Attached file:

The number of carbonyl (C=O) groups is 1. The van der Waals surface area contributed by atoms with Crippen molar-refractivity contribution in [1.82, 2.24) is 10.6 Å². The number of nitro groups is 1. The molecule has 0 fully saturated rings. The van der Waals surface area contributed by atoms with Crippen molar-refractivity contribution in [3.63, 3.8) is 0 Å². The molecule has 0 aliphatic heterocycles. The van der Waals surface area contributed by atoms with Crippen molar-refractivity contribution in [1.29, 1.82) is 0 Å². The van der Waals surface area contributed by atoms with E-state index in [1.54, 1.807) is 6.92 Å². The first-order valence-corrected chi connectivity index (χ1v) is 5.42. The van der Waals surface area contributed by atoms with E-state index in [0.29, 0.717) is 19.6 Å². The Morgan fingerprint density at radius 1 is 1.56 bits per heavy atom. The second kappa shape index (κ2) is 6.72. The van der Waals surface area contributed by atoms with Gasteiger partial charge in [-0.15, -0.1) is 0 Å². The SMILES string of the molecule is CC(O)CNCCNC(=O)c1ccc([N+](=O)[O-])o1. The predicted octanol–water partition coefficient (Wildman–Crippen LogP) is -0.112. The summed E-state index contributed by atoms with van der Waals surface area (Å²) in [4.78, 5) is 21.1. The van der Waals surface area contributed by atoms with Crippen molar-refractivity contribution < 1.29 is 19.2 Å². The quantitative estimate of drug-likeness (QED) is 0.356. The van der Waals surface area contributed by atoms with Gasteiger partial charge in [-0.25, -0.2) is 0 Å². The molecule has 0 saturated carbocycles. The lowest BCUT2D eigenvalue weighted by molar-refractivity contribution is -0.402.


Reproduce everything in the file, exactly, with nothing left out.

The number of carbonyl (C=O) groups is 1. The van der Waals surface area contributed by atoms with Crippen molar-refractivity contribution in [1.82, 2.24) is 10.6 Å². The number of nitro groups is 1. The molecule has 0 fully saturated rings. The van der Waals surface area contributed by atoms with Crippen molar-refractivity contribution in [3.63, 3.8) is 0 Å². The molecule has 0 aliphatic heterocycles. The van der Waals surface area contributed by atoms with Crippen molar-refractivity contribution in [1.29, 1.82) is 0 Å². The van der Waals surface area contributed by atoms with E-state index in [1.54, 1.807) is 6.92 Å². The first-order valence-corrected chi connectivity index (χ1v) is 5.42. The van der Waals surface area contributed by atoms with E-state index in [0.29, 0.717) is 19.6 Å². The Morgan fingerprint density at radius 1 is 1.56 bits per heavy atom. The second kappa shape index (κ2) is 6.72. The van der Waals surface area contributed by atoms with Gasteiger partial charge in [-0.15, -0.1) is 0 Å². The SMILES string of the molecule is CC(O)CNCCNC(=O)c1ccc([N+](=O)[O-])o1. The predicted octanol–water partition coefficient (Wildman–Crippen LogP) is -0.112. The summed E-state index contributed by atoms with van der Waals surface area (Å²) in [4.78, 5) is 21.1. The van der Waals surface area contributed by atoms with Crippen molar-refractivity contribution < 1.29 is 19.2 Å². The quantitative estimate of drug-likeness (QED) is 0.356. The van der Waals surface area contributed by atoms with Gasteiger partial charge in [-0.25, -0.2) is 0 Å². The molecule has 0 saturated carbocycles. The lowest BCUT2D eigenvalue weighted by molar-refractivity contribution is -0.402.